All three Qurʾānic occurrences of the word ʿīr are in the context of the story of Prophet Yūsuf, upon him peace: So when he had furnished them with their provisions, he put the [golden] bowl in his brother’s saddle-bag. Then ancrier called out: O caravan (ayyatuhā l-ʿīr), indeed you are thieves! (Q 12:70); And ask the city in which we were and the caravan (wal-ʿīr) in which we returned. Verily we are speaking the truth (Q 12:82); and When the caravan (al-ʿīr) departed … (Q 12:94).

Finally, the noun rakbin Q 8:42 is glossed as ʿīr (caravan), referring to the caravan of Abū Sufyān (Ṭabarī; Rāzī,Tafsīrs; Māturīdī, Taʾwīlāt; Māwardī, Nukat;Makkī. Hidāya). Al-Rāghib writes that rukūb originally pertained to being on the back of an animal, but then also came to mean embarking on a sea-vessel (see also Q 18:71; 29:65; 43:12) (Mufradāt, sub r-k-b). The Prophet, upon him blessings and peace, defined the smallest rakb as comprising three travelers together, recommending that Muslims travel in company (Ḥākim, Mustadrak, Jihād, 2:102). In another hadith narrated by Saʿīd b. al-Musayyib, the Prophet, upon him blessings and peace, said: “The devil concerns himself (yahummu) with [misleading] one or two persons; but if they are three, he does not” (al-Baghawī, Sharḥ al-Sunna, Jihād, karāhiyatu-l-safarwaḥdahu).

Three non-Qurʾānic terms which exegetes and linguists use in glossing the Qurʾānic usage of sayyāra, ʿīr, and rakb are: qāfila, laṭīma, and ʿasjadiyya. The most common Arabic term is qāfila, from the root q-f-l; the verbal form (qafala/yaqfulu). It is defined as a group’s return from a journey (Ibn Manẓūr, Lisān), but al-Zabīdī quotes Muḥammad b. Aḥmad al-Azharī (d. 369/980) as saying, “Ibn Qutayba (213-276/828-885) thought that common people erroneously hold that qāfila was only used for a returning caravan. This is a mistake. The Arabs would use qāfila for those who begin a journey, hoping that Allah Almighty would make their return (al-qufūl) easy. This expression is widely used in the speech of the most eloquent amongst them up to our present day” (Tāj).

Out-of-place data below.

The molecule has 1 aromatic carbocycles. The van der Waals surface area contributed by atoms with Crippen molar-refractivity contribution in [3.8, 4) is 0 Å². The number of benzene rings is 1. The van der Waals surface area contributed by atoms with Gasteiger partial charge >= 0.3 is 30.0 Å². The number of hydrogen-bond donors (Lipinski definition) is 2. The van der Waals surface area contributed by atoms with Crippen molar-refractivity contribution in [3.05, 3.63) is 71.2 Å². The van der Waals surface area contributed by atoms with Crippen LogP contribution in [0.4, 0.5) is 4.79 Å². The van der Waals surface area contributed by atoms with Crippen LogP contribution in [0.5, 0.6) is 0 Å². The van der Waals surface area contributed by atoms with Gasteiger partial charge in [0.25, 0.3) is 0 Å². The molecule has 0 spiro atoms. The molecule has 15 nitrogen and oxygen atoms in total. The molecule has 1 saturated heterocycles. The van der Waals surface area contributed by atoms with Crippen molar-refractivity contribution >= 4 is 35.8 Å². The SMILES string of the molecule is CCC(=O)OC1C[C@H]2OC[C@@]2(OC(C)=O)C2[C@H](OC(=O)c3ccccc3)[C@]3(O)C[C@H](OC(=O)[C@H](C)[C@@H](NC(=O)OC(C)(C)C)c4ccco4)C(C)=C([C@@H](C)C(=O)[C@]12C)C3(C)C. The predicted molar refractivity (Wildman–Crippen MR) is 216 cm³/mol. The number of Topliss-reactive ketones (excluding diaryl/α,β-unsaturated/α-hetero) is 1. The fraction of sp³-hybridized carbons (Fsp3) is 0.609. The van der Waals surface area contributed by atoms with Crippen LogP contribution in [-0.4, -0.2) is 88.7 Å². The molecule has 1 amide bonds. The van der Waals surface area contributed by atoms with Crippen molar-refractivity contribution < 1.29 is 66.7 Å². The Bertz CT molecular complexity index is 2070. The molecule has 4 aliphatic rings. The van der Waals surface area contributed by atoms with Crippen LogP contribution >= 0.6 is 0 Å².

Ibn Jarīr al-Ṭabarī (224-310/839-923) cites the gloss of al-Suddī (d. 127/745) in explaining Q 8:7 (And [remember] when Allah promised you one of the two parties…): “Abū Sufyān (d. 30/652) was returning with a caravan (ʿīr) from Syro-Palestine that carried the goods of Quraysh. This kind of caravan is called al-laṭīma” (Tafsīr). Ismāʿīl b. Ḥammādal-Jawharī (d. 393/1002) defines al-laṭīma as “a camel or a caravan that bears perfume” (Ṣiḥāḥ,sub l-ṭ-m); al-Zabīdī adds, “al-laṭīma is a container of musk, and its plural form is laṭāʾim” (Tāj).The word ʿasjadiyya (“golden”) refers to “the mounts of kings” (Jawharī, Ṣiḥāḥ,sub ʿ-s-j-d). Al-Azharī (d. 369/980) cites Ibn al-Sikkīt in describing an ʿasjadiyya as “the camels of kings bearing fine things of high value” (Tahdhīb). Al-Zabīdī defines ʿasjadiyya as “a group of camels bearing gold” (Tāj).

Implied References

Summer and Winter Caravans of the Quraysh

The Quraysh had two annual trading caravans which used two routes: a winter caravan to Yemen and a summer caravan to the Levant (Syro-Palestine) (Ṭabarī, Tafsīr, sub Q 106:2). These caravans were secured by treaties (see Alliance and Treaty): “The guarantors of this protection (aṣḥāb al-īlāf) were four brothers: Hāshim, ʿAbd Shams, al-Muṭṭalib, and Nawfal, sons of ʿAbd Manāf. Hāshim concluded a pact with the king of al-Shām so that his commercial goods were secured in the Syro-Palestine; his brother ʿAbd Shams entered into an agreement with the Abyssinian ruler; al-Muṭṭalib with leaders of Yemen; and Nawfal with Persia… this way the traders (tujjār) of Quraysh could travel [in safety] to the different regions (ilā-l-amṣār)” (Ibn ʿĀdil, Lubāb).